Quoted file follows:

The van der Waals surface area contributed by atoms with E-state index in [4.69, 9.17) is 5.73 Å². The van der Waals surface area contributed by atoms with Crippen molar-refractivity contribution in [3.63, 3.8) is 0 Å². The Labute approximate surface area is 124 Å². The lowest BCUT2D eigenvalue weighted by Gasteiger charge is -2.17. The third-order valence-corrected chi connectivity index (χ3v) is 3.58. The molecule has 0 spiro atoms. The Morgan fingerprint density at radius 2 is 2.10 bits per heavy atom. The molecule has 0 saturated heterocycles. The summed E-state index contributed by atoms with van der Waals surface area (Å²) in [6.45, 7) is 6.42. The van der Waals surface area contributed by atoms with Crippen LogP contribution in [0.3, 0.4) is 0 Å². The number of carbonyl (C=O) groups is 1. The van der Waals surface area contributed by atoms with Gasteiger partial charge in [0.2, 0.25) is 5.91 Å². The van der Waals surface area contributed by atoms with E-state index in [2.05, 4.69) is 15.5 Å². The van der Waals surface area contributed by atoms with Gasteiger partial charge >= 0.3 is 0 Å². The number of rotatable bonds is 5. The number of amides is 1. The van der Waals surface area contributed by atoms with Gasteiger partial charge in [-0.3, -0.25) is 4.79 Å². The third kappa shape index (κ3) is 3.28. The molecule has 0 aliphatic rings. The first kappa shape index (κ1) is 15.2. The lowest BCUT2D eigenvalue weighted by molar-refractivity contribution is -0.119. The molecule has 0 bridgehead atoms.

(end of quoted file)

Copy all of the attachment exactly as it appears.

The van der Waals surface area contributed by atoms with E-state index in [4.69, 9.17) is 5.73 Å². The van der Waals surface area contributed by atoms with Crippen molar-refractivity contribution in [3.63, 3.8) is 0 Å². The Labute approximate surface area is 124 Å². The lowest BCUT2D eigenvalue weighted by Gasteiger charge is -2.17. The third-order valence-corrected chi connectivity index (χ3v) is 3.58. The molecule has 0 spiro atoms. The Morgan fingerprint density at radius 2 is 2.10 bits per heavy atom. The molecule has 0 saturated heterocycles. The summed E-state index contributed by atoms with van der Waals surface area (Å²) in [6.45, 7) is 6.42. The van der Waals surface area contributed by atoms with Crippen LogP contribution in [0.3, 0.4) is 0 Å². The number of carbonyl (C=O) groups is 1. The van der Waals surface area contributed by atoms with Gasteiger partial charge in [0.2, 0.25) is 5.91 Å². The van der Waals surface area contributed by atoms with E-state index in [2.05, 4.69) is 15.5 Å². The van der Waals surface area contributed by atoms with Gasteiger partial charge >= 0.3 is 0 Å². The number of rotatable bonds is 5. The number of amides is 1. The van der Waals surface area contributed by atoms with Gasteiger partial charge in [-0.3, -0.25) is 4.79 Å². The third kappa shape index (κ3) is 3.28. The molecule has 0 aliphatic rings. The first kappa shape index (κ1) is 15.2. The lowest BCUT2D eigenvalue weighted by molar-refractivity contribution is -0.119. The molecule has 0 bridgehead atoms.